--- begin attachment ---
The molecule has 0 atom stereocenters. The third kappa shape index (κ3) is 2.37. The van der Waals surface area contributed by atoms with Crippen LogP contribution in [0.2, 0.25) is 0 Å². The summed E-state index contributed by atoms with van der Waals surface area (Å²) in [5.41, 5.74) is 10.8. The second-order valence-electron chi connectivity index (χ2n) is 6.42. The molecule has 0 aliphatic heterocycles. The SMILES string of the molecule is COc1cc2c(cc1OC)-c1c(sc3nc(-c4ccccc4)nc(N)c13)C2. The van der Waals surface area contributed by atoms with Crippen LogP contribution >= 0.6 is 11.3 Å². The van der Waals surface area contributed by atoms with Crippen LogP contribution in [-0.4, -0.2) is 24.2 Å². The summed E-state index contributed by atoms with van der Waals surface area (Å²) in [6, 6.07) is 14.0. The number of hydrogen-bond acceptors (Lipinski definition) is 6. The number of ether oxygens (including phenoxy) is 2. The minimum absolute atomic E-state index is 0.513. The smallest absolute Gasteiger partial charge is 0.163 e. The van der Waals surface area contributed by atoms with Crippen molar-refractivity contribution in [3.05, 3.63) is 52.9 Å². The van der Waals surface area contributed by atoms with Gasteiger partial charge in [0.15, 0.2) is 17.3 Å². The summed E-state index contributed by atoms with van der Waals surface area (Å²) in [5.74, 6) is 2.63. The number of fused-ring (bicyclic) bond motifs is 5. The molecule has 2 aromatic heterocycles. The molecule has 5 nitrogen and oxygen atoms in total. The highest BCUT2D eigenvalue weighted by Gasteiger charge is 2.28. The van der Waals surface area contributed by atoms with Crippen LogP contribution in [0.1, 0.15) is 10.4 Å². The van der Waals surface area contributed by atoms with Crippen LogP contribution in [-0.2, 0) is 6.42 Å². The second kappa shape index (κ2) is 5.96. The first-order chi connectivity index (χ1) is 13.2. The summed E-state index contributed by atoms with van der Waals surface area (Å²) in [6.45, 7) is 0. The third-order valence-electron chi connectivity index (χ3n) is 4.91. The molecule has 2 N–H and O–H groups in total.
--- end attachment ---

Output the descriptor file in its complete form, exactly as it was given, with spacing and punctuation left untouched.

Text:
The molecule has 0 atom stereocenters. The third kappa shape index (κ3) is 2.37. The van der Waals surface area contributed by atoms with Crippen LogP contribution in [0.2, 0.25) is 0 Å². The summed E-state index contributed by atoms with van der Waals surface area (Å²) in [5.41, 5.74) is 10.8. The second-order valence-electron chi connectivity index (χ2n) is 6.42. The molecule has 0 aliphatic heterocycles. The SMILES string of the molecule is COc1cc2c(cc1OC)-c1c(sc3nc(-c4ccccc4)nc(N)c13)C2. The van der Waals surface area contributed by atoms with Crippen LogP contribution >= 0.6 is 11.3 Å². The van der Waals surface area contributed by atoms with Crippen LogP contribution in [-0.4, -0.2) is 24.2 Å². The summed E-state index contributed by atoms with van der Waals surface area (Å²) in [6, 6.07) is 14.0. The number of hydrogen-bond acceptors (Lipinski definition) is 6. The number of ether oxygens (including phenoxy) is 2. The minimum absolute atomic E-state index is 0.513. The smallest absolute Gasteiger partial charge is 0.163 e. The van der Waals surface area contributed by atoms with Crippen molar-refractivity contribution in [3.05, 3.63) is 52.9 Å². The van der Waals surface area contributed by atoms with Gasteiger partial charge in [0.15, 0.2) is 17.3 Å². The summed E-state index contributed by atoms with van der Waals surface area (Å²) in [5.74, 6) is 2.63. The number of fused-ring (bicyclic) bond motifs is 5. The molecule has 2 aromatic heterocycles. The molecule has 5 nitrogen and oxygen atoms in total. The highest BCUT2D eigenvalue weighted by Gasteiger charge is 2.28. The van der Waals surface area contributed by atoms with Crippen LogP contribution in [0.1, 0.15) is 10.4 Å². The van der Waals surface area contributed by atoms with Crippen LogP contribution in [-0.2, 0) is 6.42 Å². The second kappa shape index (κ2) is 5.96. The first-order chi connectivity index (χ1) is 13.2. The summed E-state index contributed by atoms with van der Waals surface area (Å²) in [6.45, 7) is 0. The third-order valence-electron chi connectivity index (χ3n) is 4.91. The molecule has 2 N–H and O–H groups in total.